[SpamCop-List] Re: Legal Question
pete at heypete.com
Sat Nov 20 04:37:05 EST 2004
In article <slrncpua5p.172.nobody at 127.0.0.1>,
Steven Maesslein <nobody at nowhere.invalid> wrote:
> If we're talking about mail traffic, then I'd say that they were.
I've not gotten much spam from Comcast recently, which is surprising.
Personally, I'd do what AOL did (to great success) -- redirect all
outgoing port 25 data to an AOL mailserver.
This allows rate-limiting and virus-scanning on outbound mail without
requiring people traveling away from their home connection to change
their mail client settings. It's technically quite a simple thing. If
AOL can do it (and their mail people are good -- actively communicating
on SPAM-L and otherwise doing good stuff), anybody can.
Sure, it won't stop *all* problems, but it'll greatly reduce spam and
viruses being sent direct-to-MX by zombied machines and give the ISP a
paper trail to identify zombied machines and take appropriate action.
I don't bother with the redirecting, I just block all port 25 and
require users to use my SMTP server which has rate-limiting,
virus-scanning, etc. on it. It works out quite well for a provider of my
size. A provider of Comcast's size would be better off redirecting, as
it would cut down on support calls from goobers who can't reconfigure
their SMTP server in their client.
> Comscat's clients enter into a legally binding contract between
> themselves and Comscat saying "thou shalt not spam". If they *do* spam,
> whether knowingly or not, then it's Comscat's responsibility to enforce
> the terms of the contract.
Comcast's rules at http://www.comcast.net/terms/subscriber.jsp, section
10, sub-section f state, "Comcast's failure to insist upon or enforce
strict performance of any provision of this Agreement shall not be
construed as a waiver of any provision or right."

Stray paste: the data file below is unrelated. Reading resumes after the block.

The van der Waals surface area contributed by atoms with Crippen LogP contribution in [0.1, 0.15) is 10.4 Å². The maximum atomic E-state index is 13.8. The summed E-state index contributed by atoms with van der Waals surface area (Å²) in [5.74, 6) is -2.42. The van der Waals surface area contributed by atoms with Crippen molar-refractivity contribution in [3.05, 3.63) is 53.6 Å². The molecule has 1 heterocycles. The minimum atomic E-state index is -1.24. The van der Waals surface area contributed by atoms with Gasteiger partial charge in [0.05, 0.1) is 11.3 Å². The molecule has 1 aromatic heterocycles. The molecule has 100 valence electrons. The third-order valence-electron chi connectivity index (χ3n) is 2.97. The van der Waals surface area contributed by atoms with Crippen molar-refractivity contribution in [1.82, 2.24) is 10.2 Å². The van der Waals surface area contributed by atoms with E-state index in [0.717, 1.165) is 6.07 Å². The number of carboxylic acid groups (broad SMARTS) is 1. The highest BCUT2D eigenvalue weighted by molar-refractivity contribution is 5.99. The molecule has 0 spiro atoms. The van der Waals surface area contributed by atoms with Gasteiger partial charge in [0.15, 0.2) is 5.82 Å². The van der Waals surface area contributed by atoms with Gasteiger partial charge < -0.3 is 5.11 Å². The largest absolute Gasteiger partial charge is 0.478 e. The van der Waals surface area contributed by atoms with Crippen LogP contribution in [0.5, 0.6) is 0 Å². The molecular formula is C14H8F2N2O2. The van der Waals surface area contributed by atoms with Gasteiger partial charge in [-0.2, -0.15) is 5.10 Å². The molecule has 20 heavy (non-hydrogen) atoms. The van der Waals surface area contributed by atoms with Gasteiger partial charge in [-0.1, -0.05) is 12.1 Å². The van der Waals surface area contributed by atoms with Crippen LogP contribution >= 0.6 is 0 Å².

Thus, although it's against the rules to spam from their system, Comcast
disclaims any responsibility for their users actions.
Their AUP at http://www.comcast.net/terms/use.jsp also states, "The
failure of Comcast or its suppliers to enforce this AUP, for whatever
reason, shall not be construed as a waiver of any right to do so at any
Any provider of appreciable size will have spammers on their network.
Such is life. However, as long as the provider swiftly terminates based
on complaints, that's fine. It's the "pink contracts" and unresponsive
providers that we need to look out for. I'm not sure how well Comcast
handles actual spammers using their cable lines, but it doesn't seem
that they're too responsive about zombies on their networks, which are
just as bad.
Through the judicious use of the CBL (via the Spamhaus XBL, which I
strongly recommend for any administrators), I've cut down my
virus-and-zombie spam load substantially. The SpamCop BL also helps
catch them quickly as well. The njabl.org "dynablock" list seems to list
all/nearly all of Comcast's dynamic IP addresses, as well as those from
many other providers. Using it would presumably limit incoming mail from
said dynamic addresses -- most residential users should be using their
ISP's mailserver anyway.
I'd like to see Comcast do more to stop the spam and the zombies, but
short of pressure applied by external networks (by means of widespread
blocking) and internal customers (who can't send mail due to the
blocks), there's not going to be much done.
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